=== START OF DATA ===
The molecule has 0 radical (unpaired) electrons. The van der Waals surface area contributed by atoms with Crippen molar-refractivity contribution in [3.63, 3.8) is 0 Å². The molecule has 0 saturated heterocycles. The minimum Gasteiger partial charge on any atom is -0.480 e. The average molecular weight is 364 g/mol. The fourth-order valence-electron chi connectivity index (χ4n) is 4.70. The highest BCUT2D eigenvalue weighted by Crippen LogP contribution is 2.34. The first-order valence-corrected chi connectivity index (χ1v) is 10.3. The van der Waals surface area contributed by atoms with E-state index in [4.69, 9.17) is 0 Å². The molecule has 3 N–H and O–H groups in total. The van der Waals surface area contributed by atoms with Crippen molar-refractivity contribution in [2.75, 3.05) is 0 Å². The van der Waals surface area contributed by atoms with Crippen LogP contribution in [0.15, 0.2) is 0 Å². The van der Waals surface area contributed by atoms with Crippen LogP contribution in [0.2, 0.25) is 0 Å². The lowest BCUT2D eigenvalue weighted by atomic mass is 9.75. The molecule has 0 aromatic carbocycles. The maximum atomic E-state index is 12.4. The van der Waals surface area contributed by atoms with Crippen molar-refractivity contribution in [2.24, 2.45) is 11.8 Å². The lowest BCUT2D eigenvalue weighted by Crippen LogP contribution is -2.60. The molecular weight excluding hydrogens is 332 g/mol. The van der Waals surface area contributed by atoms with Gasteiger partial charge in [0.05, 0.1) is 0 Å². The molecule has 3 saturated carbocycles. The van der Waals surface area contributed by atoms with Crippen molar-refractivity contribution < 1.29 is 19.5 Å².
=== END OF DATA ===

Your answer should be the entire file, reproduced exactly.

The molecule has 0 radical (unpaired) electrons. The van der Waals surface area contributed by atoms with Crippen molar-refractivity contribution in [3.63, 3.8) is 0 Å². The molecule has 0 saturated heterocycles. The minimum Gasteiger partial charge on any atom is -0.480 e. The average molecular weight is 364 g/mol. The fourth-order valence-electron chi connectivity index (χ4n) is 4.70. The highest BCUT2D eigenvalue weighted by Crippen LogP contribution is 2.34. The first-order valence-corrected chi connectivity index (χ1v) is 10.3. The van der Waals surface area contributed by atoms with E-state index in [4.69, 9.17) is 0 Å². The molecule has 3 N–H and O–H groups in total. The van der Waals surface area contributed by atoms with Crippen molar-refractivity contribution in [2.75, 3.05) is 0 Å². The van der Waals surface area contributed by atoms with Crippen LogP contribution in [0.15, 0.2) is 0 Å². The van der Waals surface area contributed by atoms with Crippen LogP contribution in [0.2, 0.25) is 0 Å². The lowest BCUT2D eigenvalue weighted by atomic mass is 9.75. The molecule has 0 aromatic carbocycles. The maximum atomic E-state index is 12.4. The van der Waals surface area contributed by atoms with Crippen molar-refractivity contribution in [2.24, 2.45) is 11.8 Å². The lowest BCUT2D eigenvalue weighted by Crippen LogP contribution is -2.60. The molecular weight excluding hydrogens is 332 g/mol. The van der Waals surface area contributed by atoms with Gasteiger partial charge in [0.05, 0.1) is 0 Å². The molecule has 3 saturated carbocycles. The van der Waals surface area contributed by atoms with Crippen molar-refractivity contribution < 1.29 is 19.5 Å².